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Circ Res. 2007 Aug 17;101(4):377-86. Epub 2007 Jul 5.

Cardiac transgenic and gene transfer strategies converge to support an important role for troponin I in regulating relaxation in cardiac myocytes.

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Department of Molecular and Integrative Physiology, 7730 Medical Science II, University of Michigan, Ann Arbor, MI 48109-0622, USA.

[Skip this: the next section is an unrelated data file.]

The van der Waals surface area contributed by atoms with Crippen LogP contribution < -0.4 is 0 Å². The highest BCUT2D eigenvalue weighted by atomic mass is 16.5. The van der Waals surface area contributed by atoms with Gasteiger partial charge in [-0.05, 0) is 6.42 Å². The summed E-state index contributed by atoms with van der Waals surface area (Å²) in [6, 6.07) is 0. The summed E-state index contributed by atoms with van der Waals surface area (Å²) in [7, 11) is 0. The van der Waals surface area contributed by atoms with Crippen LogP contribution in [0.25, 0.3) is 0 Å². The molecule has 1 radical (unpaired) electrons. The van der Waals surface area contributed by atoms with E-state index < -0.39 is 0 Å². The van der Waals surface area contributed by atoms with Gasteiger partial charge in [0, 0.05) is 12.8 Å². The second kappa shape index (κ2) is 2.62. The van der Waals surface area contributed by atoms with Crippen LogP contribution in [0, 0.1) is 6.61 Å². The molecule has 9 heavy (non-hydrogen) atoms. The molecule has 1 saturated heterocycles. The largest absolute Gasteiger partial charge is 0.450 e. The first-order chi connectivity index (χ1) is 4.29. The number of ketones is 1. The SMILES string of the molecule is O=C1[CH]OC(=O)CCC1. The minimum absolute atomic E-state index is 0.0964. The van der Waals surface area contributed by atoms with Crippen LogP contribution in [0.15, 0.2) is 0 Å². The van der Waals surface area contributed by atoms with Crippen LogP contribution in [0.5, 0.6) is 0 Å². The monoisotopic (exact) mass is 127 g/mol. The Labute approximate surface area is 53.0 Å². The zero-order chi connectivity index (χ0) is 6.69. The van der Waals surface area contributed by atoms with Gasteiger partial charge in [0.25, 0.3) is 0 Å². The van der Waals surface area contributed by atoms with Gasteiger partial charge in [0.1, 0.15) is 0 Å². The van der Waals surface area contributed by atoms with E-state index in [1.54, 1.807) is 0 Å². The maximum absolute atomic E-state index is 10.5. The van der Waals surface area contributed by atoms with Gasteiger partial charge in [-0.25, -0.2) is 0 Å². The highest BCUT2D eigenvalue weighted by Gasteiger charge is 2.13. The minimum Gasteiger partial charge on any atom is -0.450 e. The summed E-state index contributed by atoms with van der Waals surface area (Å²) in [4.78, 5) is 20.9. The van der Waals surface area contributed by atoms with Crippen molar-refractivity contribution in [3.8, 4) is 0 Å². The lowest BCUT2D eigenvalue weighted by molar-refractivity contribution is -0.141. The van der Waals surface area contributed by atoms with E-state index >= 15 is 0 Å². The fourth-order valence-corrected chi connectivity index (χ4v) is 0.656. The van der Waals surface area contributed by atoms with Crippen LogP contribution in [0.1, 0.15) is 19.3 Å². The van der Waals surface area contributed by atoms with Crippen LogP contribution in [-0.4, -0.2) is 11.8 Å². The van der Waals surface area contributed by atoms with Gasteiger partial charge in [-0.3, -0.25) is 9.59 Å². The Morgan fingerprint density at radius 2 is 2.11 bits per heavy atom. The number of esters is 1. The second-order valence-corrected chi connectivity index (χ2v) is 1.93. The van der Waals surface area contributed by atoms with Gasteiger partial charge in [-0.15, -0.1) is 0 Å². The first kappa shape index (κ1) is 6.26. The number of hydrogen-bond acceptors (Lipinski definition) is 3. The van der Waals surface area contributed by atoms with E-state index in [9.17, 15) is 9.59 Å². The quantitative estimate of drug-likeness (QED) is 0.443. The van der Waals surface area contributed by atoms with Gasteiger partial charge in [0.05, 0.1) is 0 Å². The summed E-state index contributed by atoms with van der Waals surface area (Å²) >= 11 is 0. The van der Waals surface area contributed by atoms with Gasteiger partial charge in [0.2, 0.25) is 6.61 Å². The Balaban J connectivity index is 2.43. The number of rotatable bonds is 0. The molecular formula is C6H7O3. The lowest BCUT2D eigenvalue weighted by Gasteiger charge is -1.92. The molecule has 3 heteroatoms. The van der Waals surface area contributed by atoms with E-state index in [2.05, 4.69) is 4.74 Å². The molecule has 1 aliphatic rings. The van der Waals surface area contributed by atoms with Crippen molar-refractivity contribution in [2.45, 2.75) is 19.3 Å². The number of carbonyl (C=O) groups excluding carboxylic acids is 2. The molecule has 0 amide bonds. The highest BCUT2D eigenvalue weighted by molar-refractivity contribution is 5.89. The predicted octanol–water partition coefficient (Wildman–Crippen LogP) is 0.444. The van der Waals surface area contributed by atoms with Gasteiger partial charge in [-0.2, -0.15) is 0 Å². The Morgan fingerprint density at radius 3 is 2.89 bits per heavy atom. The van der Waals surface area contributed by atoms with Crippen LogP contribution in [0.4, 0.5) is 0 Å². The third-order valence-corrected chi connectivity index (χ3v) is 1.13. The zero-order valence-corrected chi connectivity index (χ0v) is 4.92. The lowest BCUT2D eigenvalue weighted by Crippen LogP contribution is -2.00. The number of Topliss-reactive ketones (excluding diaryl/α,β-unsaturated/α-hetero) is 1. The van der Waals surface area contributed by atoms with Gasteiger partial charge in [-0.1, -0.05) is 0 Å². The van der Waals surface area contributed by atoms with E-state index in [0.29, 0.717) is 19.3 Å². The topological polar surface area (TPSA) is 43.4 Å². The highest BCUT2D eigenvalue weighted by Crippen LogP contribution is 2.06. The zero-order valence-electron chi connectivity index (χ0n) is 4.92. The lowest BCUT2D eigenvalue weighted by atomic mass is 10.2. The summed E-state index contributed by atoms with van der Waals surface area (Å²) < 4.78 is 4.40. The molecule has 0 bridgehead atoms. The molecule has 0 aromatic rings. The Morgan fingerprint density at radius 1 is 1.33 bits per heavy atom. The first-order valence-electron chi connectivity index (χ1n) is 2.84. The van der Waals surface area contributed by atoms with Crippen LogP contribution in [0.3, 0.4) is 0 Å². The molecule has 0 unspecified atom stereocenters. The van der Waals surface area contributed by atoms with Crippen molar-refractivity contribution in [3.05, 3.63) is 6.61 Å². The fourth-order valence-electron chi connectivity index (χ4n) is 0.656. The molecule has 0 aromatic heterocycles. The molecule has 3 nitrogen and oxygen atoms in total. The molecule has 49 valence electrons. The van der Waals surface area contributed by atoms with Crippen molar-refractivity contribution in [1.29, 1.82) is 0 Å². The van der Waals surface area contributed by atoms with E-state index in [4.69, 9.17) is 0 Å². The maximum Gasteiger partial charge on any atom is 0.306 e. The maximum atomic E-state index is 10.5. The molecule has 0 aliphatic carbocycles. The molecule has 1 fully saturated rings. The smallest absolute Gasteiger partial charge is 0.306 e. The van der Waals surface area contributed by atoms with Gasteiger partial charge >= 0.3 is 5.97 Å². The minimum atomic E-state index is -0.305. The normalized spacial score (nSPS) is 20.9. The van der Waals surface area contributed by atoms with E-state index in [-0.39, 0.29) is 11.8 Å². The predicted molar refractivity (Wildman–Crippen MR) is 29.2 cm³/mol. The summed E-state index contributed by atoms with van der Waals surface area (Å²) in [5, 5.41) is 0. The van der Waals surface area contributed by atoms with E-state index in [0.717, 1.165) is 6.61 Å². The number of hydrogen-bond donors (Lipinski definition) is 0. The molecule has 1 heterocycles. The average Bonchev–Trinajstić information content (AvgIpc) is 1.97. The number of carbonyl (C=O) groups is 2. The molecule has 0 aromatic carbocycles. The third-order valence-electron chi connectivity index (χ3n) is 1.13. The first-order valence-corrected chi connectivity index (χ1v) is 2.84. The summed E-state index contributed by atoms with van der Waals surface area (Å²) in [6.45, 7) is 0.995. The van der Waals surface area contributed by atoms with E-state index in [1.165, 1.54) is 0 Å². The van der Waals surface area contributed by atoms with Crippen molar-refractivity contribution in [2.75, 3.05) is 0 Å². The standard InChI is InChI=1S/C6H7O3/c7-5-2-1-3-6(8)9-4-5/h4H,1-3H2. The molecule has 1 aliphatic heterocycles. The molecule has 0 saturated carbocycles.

Elucidating the relative roles of cardiac troponin I (cTnI) and phospholamban (PLN) in beta-adrenergic-mediated hastening of cardiac relaxation has been challenging and controversial. To test the hypothesis that beta-adrenergic phosphorylation of cTnI has a prominent role in accelerating cardiac myocyte relaxation performance we used transgenic (Tg) mice bearing near complete replacement of native cTnI with a beta-adrenergic phospho-mimetic of cTnI whereby tandem serine codons 23/24 were converted to aspartic acids (cTnI S23/24D). Adult cardiac myocytes were isolated and contractility determined at physiological temperature under unloaded and loaded conditions using micro-carbon fibers. At baseline, cTnI S23/24D myocytes had significantly faster relaxation times relative to controls, and isoproterenol stimulation (Iso) had only a small effect to further speed relaxation in cTnI S23/24D myocytes (delta Iso: 7.2 ms) relative to the maximum Iso effect (31.2 ms) in control. The Ca(2+) transient decay rate was similarly accelerated by Iso in Tg and nontransgenic (Ntg) myocytes. Gene transfer of cTnI S23/24D to myocytes in primary culture showed comparable findings. Gene transfer of cTnI with both serines 23/24 converted to alanines (cTnI S23/24A), or gene transfer of slow skeletal TnI, both of which lack PKA phosphorylation sites, significantly blunted Iso-mediated enhanced relaxation compared with controls. Gene transfer of wild-type cTnI had no effect on relaxation. These findings support a key role of cTnI in myocyte relaxation and highlight a direct contribution of the myofilaments in modulating the dynamics of myocardial performance.

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